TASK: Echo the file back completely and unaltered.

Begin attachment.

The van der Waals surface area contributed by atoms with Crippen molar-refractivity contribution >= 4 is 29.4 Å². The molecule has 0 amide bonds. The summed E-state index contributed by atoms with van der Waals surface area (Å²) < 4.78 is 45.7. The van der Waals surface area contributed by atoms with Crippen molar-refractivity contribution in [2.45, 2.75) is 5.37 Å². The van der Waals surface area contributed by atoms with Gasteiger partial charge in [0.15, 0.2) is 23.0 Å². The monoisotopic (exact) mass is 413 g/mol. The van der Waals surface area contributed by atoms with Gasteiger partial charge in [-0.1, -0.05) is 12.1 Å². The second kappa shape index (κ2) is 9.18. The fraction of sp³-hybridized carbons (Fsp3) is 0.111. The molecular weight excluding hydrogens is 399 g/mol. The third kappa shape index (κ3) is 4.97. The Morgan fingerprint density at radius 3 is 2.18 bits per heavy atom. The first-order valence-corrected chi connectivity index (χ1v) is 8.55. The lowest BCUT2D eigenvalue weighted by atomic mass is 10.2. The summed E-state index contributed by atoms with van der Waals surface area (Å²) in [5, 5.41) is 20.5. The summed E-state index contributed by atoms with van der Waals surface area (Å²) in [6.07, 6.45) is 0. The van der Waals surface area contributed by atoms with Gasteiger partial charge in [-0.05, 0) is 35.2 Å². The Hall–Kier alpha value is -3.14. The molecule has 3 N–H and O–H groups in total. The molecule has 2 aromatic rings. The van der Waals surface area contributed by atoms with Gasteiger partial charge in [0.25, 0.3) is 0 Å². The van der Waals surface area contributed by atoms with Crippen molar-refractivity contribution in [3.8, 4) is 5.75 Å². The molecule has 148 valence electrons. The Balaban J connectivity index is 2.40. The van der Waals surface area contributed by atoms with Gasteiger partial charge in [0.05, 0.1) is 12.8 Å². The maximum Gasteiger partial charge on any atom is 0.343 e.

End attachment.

The van der Waals surface area contributed by atoms with Crippen molar-refractivity contribution >= 4 is 29.4 Å². The molecule has 0 amide bonds. The summed E-state index contributed by atoms with van der Waals surface area (Å²) < 4.78 is 45.7. The van der Waals surface area contributed by atoms with Crippen molar-refractivity contribution in [2.45, 2.75) is 5.37 Å². The van der Waals surface area contributed by atoms with Gasteiger partial charge in [0.15, 0.2) is 23.0 Å². The monoisotopic (exact) mass is 413 g/mol. The van der Waals surface area contributed by atoms with Gasteiger partial charge in [-0.1, -0.05) is 12.1 Å². The second kappa shape index (κ2) is 9.18. The fraction of sp³-hybridized carbons (Fsp3) is 0.111. The molecular weight excluding hydrogens is 399 g/mol. The third kappa shape index (κ3) is 4.97. The Morgan fingerprint density at radius 3 is 2.18 bits per heavy atom. The first-order valence-corrected chi connectivity index (χ1v) is 8.55. The lowest BCUT2D eigenvalue weighted by atomic mass is 10.2. The summed E-state index contributed by atoms with van der Waals surface area (Å²) in [5, 5.41) is 20.5. The summed E-state index contributed by atoms with van der Waals surface area (Å²) in [6.07, 6.45) is 0. The van der Waals surface area contributed by atoms with Gasteiger partial charge in [-0.05, 0) is 35.2 Å². The Hall–Kier alpha value is -3.14. The molecule has 3 N–H and O–H groups in total. The molecule has 2 aromatic rings. The van der Waals surface area contributed by atoms with Gasteiger partial charge in [0.25, 0.3) is 0 Å². The van der Waals surface area contributed by atoms with Crippen molar-refractivity contribution in [3.8, 4) is 5.75 Å². The molecule has 148 valence electrons. The Balaban J connectivity index is 2.40. The van der Waals surface area contributed by atoms with Gasteiger partial charge in [0.05, 0.1) is 12.8 Å². The maximum Gasteiger partial charge on any atom is 0.343 e.